DIPAC offers Pre-Marriage Counselling services for the Canberra, Queanbeyan and ACT region from our offices at Level 1 - 18 National Circuit, Barton ACT. So if you need to discuss your pre-marriage or just want to talk to someone, we can help. Call today on: 02 6198 3423 or use our contact form and we will call you back.
If you're engaged and looking to marry, you may benefit from some pre-marriage counselling. The purpose of pre-marriage counselling isn't necessary to settle any current disputes, rather, it is to settle any concerns to disputes that may arise after the marriage. This article will explain why you may need pre-marriage counselling and how pre-marriage counselling sessions work.
What is pre-marriage counselling?
Pre-marriage counselling facilitates a direct and open conversation between both members of a relationship, allowing both parties to voice their concerns and beliefs. In order to facilitate this communication, your pre-marriage counsellor will:
- Observe communication between you and your partner.
- Suggest methods by which these communication channels could be improved.
- Help reach an agreement between you and your partner about any issues that may affect your marriage in the future.
Consequently, couples see pre-marriage counselling as a way to grapple with issues and problems that marriage may cause, whether it be differing views on lifestyle post-marriage or issues with communication techniques.
Pre-marriage counselling allows the two parties to nip any potential issues in the bud before they may arise. It allows the two partners to learn to understand each other and to communicate in a way that will be productive and will not result in a breakdown of communication, or even a fractured relationship.
Do I need pre-marriage counselling?
Pre-marriage counselling is often deployed in order to settle issues that will occur post-marriage, such as:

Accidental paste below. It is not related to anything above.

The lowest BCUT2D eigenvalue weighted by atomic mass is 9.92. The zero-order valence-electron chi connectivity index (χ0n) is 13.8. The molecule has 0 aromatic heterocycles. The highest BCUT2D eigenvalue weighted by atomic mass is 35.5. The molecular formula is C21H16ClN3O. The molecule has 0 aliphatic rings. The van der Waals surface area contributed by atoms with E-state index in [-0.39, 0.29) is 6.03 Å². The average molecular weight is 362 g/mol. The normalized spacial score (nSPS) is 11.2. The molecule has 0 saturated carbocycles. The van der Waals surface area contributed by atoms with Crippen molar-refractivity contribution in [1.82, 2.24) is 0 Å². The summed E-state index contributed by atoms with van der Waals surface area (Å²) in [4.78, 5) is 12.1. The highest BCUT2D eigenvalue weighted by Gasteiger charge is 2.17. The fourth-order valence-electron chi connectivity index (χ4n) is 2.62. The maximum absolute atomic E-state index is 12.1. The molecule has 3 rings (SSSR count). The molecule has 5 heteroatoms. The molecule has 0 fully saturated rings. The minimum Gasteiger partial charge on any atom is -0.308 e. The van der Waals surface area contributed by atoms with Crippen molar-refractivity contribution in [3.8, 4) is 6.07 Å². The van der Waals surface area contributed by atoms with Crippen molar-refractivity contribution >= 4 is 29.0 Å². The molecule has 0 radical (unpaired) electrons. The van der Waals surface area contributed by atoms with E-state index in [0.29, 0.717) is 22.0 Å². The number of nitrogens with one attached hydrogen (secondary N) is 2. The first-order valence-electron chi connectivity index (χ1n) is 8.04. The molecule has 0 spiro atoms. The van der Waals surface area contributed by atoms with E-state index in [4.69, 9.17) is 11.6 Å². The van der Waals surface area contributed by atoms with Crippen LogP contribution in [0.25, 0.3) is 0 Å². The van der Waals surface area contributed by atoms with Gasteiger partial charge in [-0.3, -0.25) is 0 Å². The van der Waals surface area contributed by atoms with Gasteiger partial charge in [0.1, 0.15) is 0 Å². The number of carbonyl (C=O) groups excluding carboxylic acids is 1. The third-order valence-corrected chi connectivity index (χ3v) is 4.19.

- Difference in religion
- Issues in raising children after marriage
- Financial concerns
For instance, if there is a difference in religion between the two parties, a pre-marriage counselling session will aim to settle the consequences of this. One of the more common scenarios here is the religious upbringing of children. In addition to religious issues, pre-marriage counselling is also used for financial reasons. For example, if one party has issues with how money will be spent post-marriage, they may attend pre-marriage counselling in order to reach a mutually agreeable solution between themselves and their partner.
While pre-marriage counselling is often used to settle future issues, it is also used to handle current problems, such as issues in communication. This allows the two partners to learn how to address their behaviours and communication issues in order to produce a stronger, more understanding marriage.
How does pre-marriage counselling work?
Before your first pre-marriage counselling session, you will be asked to give some general background information about your relationship to your counsellor, as well as to describe the issues around the relationship that you would like to resolve.
In general, pre-marriage counselling facilities good communication between parties in order to resolve potential future disputes after marriage. The counsellor will work from an unbiased perspective in order to identify and resolve disputes before they arise. One of the most common methods undertaken by pre-marriage counsellors is to role-play communication techniques. This allows the two parties to practise and work on their communication so that, if disputes are to arise during the marriage, these disputes can be handled in such a way that it does not damage the structure of the relationship. Finally, another technique often employed by pre-marriage counsellors is to ask the two partners to write down their hopes and expectations from their marriage. This allows the two partners to further highlight any issues, whether potential or current.